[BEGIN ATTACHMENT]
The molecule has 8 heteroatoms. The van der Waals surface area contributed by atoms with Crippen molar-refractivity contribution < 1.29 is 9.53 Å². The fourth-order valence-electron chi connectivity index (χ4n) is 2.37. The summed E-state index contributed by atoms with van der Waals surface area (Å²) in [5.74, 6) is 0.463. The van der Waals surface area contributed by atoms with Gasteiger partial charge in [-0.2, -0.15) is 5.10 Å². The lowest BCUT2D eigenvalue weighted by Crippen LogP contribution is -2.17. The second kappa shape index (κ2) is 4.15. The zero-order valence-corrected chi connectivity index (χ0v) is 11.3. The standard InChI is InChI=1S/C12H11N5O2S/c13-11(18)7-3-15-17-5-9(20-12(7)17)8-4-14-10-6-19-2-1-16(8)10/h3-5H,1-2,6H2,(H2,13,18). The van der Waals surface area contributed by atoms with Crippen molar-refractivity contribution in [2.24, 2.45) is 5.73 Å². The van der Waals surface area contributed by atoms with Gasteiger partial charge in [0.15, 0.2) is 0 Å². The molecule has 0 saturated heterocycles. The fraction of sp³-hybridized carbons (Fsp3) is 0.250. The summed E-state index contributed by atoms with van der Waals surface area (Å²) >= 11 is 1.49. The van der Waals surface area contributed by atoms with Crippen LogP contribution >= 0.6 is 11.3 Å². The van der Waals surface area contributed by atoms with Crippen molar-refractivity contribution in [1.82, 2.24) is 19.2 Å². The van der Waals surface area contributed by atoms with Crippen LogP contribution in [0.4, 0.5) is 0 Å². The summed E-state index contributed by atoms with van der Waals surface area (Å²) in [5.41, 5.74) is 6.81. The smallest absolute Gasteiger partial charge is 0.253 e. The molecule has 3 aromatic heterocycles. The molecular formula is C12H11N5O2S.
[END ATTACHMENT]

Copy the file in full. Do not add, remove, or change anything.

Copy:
The molecule has 8 heteroatoms. The van der Waals surface area contributed by atoms with Crippen molar-refractivity contribution < 1.29 is 9.53 Å². The fourth-order valence-electron chi connectivity index (χ4n) is 2.37. The summed E-state index contributed by atoms with van der Waals surface area (Å²) in [5.74, 6) is 0.463. The van der Waals surface area contributed by atoms with Gasteiger partial charge in [-0.2, -0.15) is 5.10 Å². The lowest BCUT2D eigenvalue weighted by Crippen LogP contribution is -2.17. The second kappa shape index (κ2) is 4.15. The zero-order valence-corrected chi connectivity index (χ0v) is 11.3. The standard InChI is InChI=1S/C12H11N5O2S/c13-11(18)7-3-15-17-5-9(20-12(7)17)8-4-14-10-6-19-2-1-16(8)10/h3-5H,1-2,6H2,(H2,13,18). The van der Waals surface area contributed by atoms with Crippen molar-refractivity contribution in [2.24, 2.45) is 5.73 Å². The van der Waals surface area contributed by atoms with Gasteiger partial charge in [0.15, 0.2) is 0 Å². The molecule has 0 saturated heterocycles. The fraction of sp³-hybridized carbons (Fsp3) is 0.250. The summed E-state index contributed by atoms with van der Waals surface area (Å²) >= 11 is 1.49. The van der Waals surface area contributed by atoms with Crippen LogP contribution >= 0.6 is 11.3 Å². The van der Waals surface area contributed by atoms with Crippen molar-refractivity contribution in [1.82, 2.24) is 19.2 Å². The van der Waals surface area contributed by atoms with Crippen LogP contribution in [0.4, 0.5) is 0 Å². The summed E-state index contributed by atoms with van der Waals surface area (Å²) in [5.41, 5.74) is 6.81. The smallest absolute Gasteiger partial charge is 0.253 e. The molecule has 3 aromatic heterocycles. The molecular formula is C12H11N5O2S.